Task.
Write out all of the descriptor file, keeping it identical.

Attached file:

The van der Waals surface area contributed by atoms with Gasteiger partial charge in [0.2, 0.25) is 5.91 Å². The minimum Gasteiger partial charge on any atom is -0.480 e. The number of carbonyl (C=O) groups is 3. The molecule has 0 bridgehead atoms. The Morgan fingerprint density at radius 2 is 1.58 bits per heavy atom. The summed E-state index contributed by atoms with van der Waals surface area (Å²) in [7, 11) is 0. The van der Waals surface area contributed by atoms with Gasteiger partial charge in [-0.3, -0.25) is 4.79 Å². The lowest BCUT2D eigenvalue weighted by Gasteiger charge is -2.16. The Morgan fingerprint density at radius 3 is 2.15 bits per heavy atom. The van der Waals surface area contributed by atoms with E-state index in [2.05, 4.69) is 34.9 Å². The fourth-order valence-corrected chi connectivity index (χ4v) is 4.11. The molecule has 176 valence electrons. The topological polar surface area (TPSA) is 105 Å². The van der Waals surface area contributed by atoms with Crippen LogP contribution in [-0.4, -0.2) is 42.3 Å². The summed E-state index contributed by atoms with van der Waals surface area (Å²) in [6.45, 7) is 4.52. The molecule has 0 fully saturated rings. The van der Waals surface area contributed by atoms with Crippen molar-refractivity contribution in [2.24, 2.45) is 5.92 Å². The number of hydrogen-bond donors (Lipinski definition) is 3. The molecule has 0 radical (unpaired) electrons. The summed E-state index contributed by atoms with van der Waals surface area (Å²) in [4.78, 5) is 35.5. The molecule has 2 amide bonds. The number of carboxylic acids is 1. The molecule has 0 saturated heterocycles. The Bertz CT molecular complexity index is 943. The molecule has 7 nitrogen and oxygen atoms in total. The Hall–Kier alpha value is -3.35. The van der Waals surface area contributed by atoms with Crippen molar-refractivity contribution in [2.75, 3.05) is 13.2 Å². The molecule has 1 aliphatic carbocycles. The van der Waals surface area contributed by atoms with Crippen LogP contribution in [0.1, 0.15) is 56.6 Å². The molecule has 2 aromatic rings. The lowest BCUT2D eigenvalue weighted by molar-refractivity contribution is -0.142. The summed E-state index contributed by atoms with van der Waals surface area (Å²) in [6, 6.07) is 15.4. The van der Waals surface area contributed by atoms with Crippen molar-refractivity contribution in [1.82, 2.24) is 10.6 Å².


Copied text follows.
The van der Waals surface area contributed by atoms with Gasteiger partial charge in [0.2, 0.25) is 5.91 Å². The minimum Gasteiger partial charge on any atom is -0.480 e. The number of carbonyl (C=O) groups is 3. The molecule has 0 bridgehead atoms. The Morgan fingerprint density at radius 2 is 1.58 bits per heavy atom. The summed E-state index contributed by atoms with van der Waals surface area (Å²) in [7, 11) is 0. The van der Waals surface area contributed by atoms with Gasteiger partial charge in [-0.3, -0.25) is 4.79 Å². The lowest BCUT2D eigenvalue weighted by Gasteiger charge is -2.16. The Morgan fingerprint density at radius 3 is 2.15 bits per heavy atom. The van der Waals surface area contributed by atoms with E-state index in [2.05, 4.69) is 34.9 Å². The fourth-order valence-corrected chi connectivity index (χ4v) is 4.11. The molecule has 176 valence electrons. The topological polar surface area (TPSA) is 105 Å². The van der Waals surface area contributed by atoms with Crippen LogP contribution in [-0.4, -0.2) is 42.3 Å². The summed E-state index contributed by atoms with van der Waals surface area (Å²) in [6.45, 7) is 4.52. The molecule has 0 fully saturated rings. The van der Waals surface area contributed by atoms with Crippen molar-refractivity contribution in [2.24, 2.45) is 5.92 Å². The number of hydrogen-bond donors (Lipinski definition) is 3. The molecule has 0 radical (unpaired) electrons. The summed E-state index contributed by atoms with van der Waals surface area (Å²) in [4.78, 5) is 35.5. The molecule has 2 amide bonds. The number of carboxylic acids is 1. The molecule has 0 saturated heterocycles. The Bertz CT molecular complexity index is 943. The molecule has 7 nitrogen and oxygen atoms in total. The Hall–Kier alpha value is -3.35. The van der Waals surface area contributed by atoms with Crippen molar-refractivity contribution in [2.75, 3.05) is 13.2 Å². The molecule has 1 aliphatic carbocycles. The van der Waals surface area contributed by atoms with Crippen LogP contribution in [0.1, 0.15) is 56.6 Å². The molecule has 2 aromatic rings. The lowest BCUT2D eigenvalue weighted by molar-refractivity contribution is -0.142. The summed E-state index contributed by atoms with van der Waals surface area (Å²) in [6, 6.07) is 15.4. The van der Waals surface area contributed by atoms with Crippen molar-refractivity contribution in [1.82, 2.24) is 10.6 Å².